• RFC_VR

            It’s reported that 140 degrees is comfortable, beyond that the tendency to motion sickness from wider FOV much more common.

            I’d guess we need to obscure the outer view range to simulate our natural vision system as Peter Hansen comments.

            Eclipse: edge of light on Daydream uses a vignette whenever moving as its full locomotion movement which is unusual for rotational tracking (3dof) VR.

            I tried taking this feature off and soon felt unwell from moving forward, and especially using jetpack to climb.

            It’s running at true 60hz/eye on Quad HD with 95 FOV so perhaps an issue with open FOV -> vertical movement and rapid forward movement causing vestibular imbalance, restoring the vignette pretty much cures this suggestion FOV very important in some applications or systems.

    • Dave Graham

      Depending on price, I’ll back this while I enjoy my CV1.

  • Matias Nassi

    This Brainwarp thing do not convince me too much. Does someone have more detailed information about this besides the few lines on the Kickstarter page? How about actual requirements of the HMD? It’s clear that no actual video card is capable of handling 4K at those high frame rates. They may be doing way lot of magic behind the scenes to achieve this on an actual video card.

    • CL

      I dont know alot about it, but ill give you my thoughts. With htc they have timewarp where you dont actually need to get 90hz to run it at 90hz. I think its half. Then you have brainwarp and on the kickstarter it looks like they run each eye alternating, but you dont notice it because its so quick.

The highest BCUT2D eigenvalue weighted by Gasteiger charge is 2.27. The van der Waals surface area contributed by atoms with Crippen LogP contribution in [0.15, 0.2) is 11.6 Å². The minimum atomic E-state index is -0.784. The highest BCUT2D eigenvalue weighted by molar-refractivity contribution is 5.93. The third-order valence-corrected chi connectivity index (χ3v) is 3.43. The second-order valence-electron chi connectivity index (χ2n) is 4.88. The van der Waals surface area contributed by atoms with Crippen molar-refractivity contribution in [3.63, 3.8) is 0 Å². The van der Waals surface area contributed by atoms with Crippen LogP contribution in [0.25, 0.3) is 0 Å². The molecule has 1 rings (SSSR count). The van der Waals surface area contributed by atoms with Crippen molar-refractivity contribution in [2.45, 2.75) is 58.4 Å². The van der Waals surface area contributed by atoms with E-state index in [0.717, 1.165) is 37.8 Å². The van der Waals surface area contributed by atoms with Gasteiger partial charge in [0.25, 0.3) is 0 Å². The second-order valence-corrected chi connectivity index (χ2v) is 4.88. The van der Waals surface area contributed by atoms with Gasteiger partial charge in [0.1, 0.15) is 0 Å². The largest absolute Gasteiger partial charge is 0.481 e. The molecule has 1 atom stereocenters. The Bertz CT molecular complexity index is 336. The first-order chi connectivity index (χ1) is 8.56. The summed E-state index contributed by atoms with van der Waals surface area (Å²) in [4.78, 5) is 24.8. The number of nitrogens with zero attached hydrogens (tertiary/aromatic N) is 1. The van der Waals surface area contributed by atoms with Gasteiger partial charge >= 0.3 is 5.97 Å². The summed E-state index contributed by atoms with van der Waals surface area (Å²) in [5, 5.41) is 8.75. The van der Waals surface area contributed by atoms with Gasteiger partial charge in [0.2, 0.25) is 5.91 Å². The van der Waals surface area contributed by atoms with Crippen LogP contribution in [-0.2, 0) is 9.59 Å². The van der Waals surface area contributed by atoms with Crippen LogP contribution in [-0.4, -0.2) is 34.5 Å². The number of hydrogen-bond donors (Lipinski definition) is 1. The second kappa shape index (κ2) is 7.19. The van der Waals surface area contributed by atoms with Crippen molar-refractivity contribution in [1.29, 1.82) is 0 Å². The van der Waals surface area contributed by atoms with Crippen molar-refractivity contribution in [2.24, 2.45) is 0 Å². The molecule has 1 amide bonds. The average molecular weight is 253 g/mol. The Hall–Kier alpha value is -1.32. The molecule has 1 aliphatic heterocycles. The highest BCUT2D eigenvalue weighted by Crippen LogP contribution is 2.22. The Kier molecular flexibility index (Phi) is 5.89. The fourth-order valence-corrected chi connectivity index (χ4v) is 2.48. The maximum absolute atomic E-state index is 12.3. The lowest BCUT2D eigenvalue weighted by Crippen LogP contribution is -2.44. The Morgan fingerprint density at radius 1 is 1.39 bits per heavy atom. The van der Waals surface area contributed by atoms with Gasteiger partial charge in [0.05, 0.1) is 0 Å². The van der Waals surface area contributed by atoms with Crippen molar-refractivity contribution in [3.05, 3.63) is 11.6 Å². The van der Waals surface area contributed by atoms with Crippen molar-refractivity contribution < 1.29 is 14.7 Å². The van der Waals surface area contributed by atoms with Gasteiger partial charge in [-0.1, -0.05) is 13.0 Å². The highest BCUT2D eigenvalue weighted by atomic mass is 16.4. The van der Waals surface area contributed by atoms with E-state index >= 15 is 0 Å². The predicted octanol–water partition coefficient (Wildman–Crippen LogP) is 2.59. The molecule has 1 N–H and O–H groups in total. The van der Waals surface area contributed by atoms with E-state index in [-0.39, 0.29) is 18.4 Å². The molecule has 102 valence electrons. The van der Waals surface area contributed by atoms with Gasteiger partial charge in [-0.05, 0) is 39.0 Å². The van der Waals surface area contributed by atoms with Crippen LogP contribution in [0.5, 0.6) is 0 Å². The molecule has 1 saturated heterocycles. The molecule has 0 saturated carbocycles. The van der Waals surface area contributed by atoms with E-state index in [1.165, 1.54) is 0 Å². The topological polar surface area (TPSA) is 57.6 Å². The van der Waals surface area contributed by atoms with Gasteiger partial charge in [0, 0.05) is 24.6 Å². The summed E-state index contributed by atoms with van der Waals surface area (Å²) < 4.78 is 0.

So you only need to run it at 45 fps to get 90 then the brainwarp doubles it somehow and thats how they end up with 180… idk. Might be some kind of gimmick where the “off” frame is count as a seperate frame.

      Anyway it upscales it if you cant run it at 4k native which will probably be the case for a while.

      • Matias Nassi

        Yeah I thought something similar, so the 180Hz seems to be just a marketing move as you are really getting only 90Hz on each eye (interleaved). Even that way, maintaining such a frame rate for high resolutions is not easy even for an actual high-end video card, much less considering those are 2x4K screens. It might be reasonable if the eye tracking technology was natively included so to support some kind of foveated rendering, but that’s not the case as it’s an optional add-on as part of that modular design afaiu. Don’t know, I’ll like to try it

        • Peter Hansen

          We can only hope that NVidia is further pushing VR SLI in the near future. One 1080 Ti per Eye could do the trick.

    • Lucidfeuer

      I think brainwarp works exactly as in 3D TVs: you don’t actually get one image-per-eye every regular 45th/60th frames, but you get one image almost instantly after the other, then another set of image one instantly after the other etc…

    • Skyraw